Let’s Make a Cleaner World!
Around 30 volunteers from the International WeLoveU Foundation came together in Fayetteville, North Carolina to clean Cross Creek on June 17, 2018. They arrived with an eagerness to lend a helping hand to the city. The volunteers united to clean, protect and preserve the river which was once the city’s epicenter for trade.
With local and regional partners planning to restore Cross Creek, WeLoveU is working towards that goal by removing as much litter and trash as possible. The volunteers carried this activity out under the organization’s Clean World Movement. It’s a global initiative crafted by WeLoveU’s Chairwoman Zahng Gil-jah. The goal: to raise awareness about the importance of environmental protection in the face of climate change
Every year, WeLoveU chapters in more than 50 countries around the world organize cleanups in their respective areas. Climate change and environmental pollution are becoming a big focal point for many government officials including the United Nations. Keeping that in mind, WeLoveU carries out volunteer services for the betterment of the planet.
One Cleanup at a Time
The local volunteers in Fayetteville, North Carolina could not let this opportunity pass by them. To serve their community, they assembled together in Festival Park where Cross Creek flows. All sorts of trash and debris covered the creek’s bank. Surprisingly, they found glass bottles, fallen tree limbs, damaged signs, broken iron rods and rusted pipes in and out of the creek. One by one they began picking up all the trash they could see including bigger items that required extra hands.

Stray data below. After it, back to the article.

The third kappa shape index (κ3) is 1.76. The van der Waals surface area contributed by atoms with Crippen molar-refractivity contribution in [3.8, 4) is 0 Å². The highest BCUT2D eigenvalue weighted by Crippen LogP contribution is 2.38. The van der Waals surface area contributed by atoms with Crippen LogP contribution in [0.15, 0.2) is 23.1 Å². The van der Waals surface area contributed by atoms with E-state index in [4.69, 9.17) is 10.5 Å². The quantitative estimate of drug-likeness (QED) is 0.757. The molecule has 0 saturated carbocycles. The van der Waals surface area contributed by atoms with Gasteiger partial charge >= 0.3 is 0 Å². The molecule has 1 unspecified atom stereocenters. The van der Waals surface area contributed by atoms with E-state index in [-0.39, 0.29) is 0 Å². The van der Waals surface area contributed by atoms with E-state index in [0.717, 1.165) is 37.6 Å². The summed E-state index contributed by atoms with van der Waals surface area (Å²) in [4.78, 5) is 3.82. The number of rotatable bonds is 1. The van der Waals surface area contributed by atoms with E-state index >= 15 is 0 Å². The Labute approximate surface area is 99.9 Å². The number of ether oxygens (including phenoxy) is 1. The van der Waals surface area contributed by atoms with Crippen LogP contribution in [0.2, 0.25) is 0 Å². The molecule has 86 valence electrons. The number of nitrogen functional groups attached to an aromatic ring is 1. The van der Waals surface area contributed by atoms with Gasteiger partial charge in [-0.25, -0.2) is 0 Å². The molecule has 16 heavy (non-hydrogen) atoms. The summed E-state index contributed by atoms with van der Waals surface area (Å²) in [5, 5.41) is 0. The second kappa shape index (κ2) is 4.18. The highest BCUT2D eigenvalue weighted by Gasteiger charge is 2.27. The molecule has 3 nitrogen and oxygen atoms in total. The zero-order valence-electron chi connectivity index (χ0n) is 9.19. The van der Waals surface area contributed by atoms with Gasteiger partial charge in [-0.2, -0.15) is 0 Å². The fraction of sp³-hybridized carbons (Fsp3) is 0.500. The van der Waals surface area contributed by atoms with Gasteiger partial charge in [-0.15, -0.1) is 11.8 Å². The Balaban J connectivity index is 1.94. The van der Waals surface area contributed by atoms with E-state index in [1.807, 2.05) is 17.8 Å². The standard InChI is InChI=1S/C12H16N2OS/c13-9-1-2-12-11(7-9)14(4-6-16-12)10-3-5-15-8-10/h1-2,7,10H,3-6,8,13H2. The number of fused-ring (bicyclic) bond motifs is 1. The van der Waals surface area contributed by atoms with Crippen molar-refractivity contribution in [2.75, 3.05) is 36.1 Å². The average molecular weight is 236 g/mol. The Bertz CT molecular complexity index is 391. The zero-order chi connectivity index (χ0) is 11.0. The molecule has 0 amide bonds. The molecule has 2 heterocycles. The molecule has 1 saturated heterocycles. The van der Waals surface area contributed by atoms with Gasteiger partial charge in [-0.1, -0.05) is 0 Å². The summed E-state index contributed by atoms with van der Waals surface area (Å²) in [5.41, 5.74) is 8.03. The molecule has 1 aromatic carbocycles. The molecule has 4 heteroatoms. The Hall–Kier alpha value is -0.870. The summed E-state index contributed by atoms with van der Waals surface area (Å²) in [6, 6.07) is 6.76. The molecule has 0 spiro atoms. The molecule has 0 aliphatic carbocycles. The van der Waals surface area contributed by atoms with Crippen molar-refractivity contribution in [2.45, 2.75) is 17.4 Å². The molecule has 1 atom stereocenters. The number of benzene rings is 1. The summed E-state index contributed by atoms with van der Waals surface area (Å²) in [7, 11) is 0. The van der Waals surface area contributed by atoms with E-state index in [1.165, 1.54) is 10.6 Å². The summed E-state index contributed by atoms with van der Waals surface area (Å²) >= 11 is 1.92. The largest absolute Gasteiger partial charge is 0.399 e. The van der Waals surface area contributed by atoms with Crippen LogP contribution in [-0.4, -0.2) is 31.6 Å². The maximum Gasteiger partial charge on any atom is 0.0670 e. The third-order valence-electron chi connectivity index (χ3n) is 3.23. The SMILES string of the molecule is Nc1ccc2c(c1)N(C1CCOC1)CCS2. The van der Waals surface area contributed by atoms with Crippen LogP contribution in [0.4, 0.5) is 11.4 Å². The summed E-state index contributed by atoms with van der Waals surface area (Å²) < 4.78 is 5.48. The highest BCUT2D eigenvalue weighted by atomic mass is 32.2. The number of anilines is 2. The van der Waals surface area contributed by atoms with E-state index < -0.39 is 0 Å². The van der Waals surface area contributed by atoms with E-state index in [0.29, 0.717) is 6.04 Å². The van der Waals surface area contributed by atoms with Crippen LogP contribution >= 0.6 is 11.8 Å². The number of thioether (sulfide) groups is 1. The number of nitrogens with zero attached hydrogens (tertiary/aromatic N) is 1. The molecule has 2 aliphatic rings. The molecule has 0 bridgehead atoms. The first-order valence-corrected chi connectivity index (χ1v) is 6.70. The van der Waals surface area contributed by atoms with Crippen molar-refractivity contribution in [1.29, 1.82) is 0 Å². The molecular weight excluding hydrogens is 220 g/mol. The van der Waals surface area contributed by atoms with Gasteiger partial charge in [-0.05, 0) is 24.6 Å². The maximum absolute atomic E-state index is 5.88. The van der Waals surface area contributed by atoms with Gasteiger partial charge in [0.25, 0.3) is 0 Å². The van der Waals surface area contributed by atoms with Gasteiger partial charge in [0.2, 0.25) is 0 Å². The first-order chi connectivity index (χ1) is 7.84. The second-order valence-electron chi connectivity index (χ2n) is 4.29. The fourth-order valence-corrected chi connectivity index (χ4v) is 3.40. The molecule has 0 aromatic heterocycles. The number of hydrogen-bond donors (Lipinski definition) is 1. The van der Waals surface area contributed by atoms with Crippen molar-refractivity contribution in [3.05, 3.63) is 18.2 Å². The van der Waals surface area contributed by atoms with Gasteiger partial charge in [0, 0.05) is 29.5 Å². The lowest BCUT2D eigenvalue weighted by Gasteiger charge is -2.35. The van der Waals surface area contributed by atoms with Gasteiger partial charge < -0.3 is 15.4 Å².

For this reason, their efforts brought a great relief to city officials who otherwise would’ve had to allocate many resources and manpower to complete this project. The WeLoveU volunteers were not the only ones excited about the cleanup. Motorists driving through the park and pedestrians strolling by were also happy. One of them said, “I haven’t seen this creek cleaned in years!” Overall, the participant’s filled 34 trash bags, not including the bulkier items they found.